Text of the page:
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Women in CSR: Lynelle Cameron, Autodesk

| Tuesday July 16th, 2013 | 0 Comments

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Welcome to our series of interviews with leading female CSR practitioners where we are learning about what inspires these women and how they found their way to careers in sustainability. Read the rest of the series here.

Lynelle_newheadshot_2012TriplePundit: Briefly describe your role and responsibilities, and how many years you have been in the business.

Lynelle Cameron: I have a dual role as senior director of sustainability for Autodesk, and president and CEO of our newly created Autodesk Foundation. I have the privilege of working at a company with a tremendous opportunity to influence almost everything that gets built or created on this planet. For those unfamiliar with Autodesk, we provide design software used by architects, engineers, designers and creative people of all ages to design almost anything – from bridges, highways and cars to buildings, consumer products, video games, and even whole cities.

Our corporate mission is to help people imagine, design and create a better world, and our foundation and sustainability programs across the company directly support this mission. My team and I are focused on inspiring, equipping and educating people to use our design technology to address epic challenges so that we can create a future where 9 billion people live well and live within the limits of the planet.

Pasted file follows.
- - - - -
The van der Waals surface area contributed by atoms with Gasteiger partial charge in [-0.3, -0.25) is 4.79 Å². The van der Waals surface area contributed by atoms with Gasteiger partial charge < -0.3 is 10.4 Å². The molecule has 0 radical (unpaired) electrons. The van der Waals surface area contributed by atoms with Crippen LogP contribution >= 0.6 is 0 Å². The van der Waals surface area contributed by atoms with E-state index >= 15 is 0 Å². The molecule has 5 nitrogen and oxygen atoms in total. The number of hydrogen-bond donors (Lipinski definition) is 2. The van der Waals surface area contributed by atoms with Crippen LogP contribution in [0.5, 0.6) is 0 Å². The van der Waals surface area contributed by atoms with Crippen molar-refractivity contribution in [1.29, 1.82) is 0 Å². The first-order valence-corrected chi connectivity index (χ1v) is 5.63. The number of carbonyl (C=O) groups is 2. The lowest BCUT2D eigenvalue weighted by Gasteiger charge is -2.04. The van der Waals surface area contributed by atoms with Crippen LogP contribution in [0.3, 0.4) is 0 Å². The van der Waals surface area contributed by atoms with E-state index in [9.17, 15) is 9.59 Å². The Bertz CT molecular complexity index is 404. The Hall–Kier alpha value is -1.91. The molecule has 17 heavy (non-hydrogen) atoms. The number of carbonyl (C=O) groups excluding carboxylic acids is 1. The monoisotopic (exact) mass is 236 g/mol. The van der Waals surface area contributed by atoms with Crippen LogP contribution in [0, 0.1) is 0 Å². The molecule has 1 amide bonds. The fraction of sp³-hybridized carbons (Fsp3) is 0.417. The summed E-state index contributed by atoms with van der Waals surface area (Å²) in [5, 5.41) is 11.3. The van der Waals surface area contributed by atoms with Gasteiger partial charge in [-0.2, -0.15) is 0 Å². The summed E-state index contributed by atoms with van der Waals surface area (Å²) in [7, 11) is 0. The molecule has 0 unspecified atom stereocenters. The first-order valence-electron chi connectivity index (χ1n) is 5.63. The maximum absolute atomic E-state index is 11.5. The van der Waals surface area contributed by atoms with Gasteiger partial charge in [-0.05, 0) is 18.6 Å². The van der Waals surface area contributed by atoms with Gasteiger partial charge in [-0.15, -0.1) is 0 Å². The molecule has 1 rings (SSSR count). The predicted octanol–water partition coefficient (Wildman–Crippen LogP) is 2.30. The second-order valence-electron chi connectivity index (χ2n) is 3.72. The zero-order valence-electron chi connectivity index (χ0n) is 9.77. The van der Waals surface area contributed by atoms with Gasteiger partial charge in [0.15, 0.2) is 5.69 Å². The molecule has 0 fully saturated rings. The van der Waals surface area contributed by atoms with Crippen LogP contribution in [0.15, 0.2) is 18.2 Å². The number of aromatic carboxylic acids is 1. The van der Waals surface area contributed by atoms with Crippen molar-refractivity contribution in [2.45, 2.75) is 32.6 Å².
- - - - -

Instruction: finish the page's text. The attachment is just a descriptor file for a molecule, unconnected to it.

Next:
I’ve been in the environmental field for more than two decades – first in the nonprofit sector working on people-planet issues in remote mountain communities around the world, and later focusing explicitly on environmental opportunities within the corporate sector. Before joining Autodesk, I was in a similar role at Hewlett-Packard building a sustainability program – long before there was common jargon to describe this work.

3p: How has the sustainability program evolved at your company?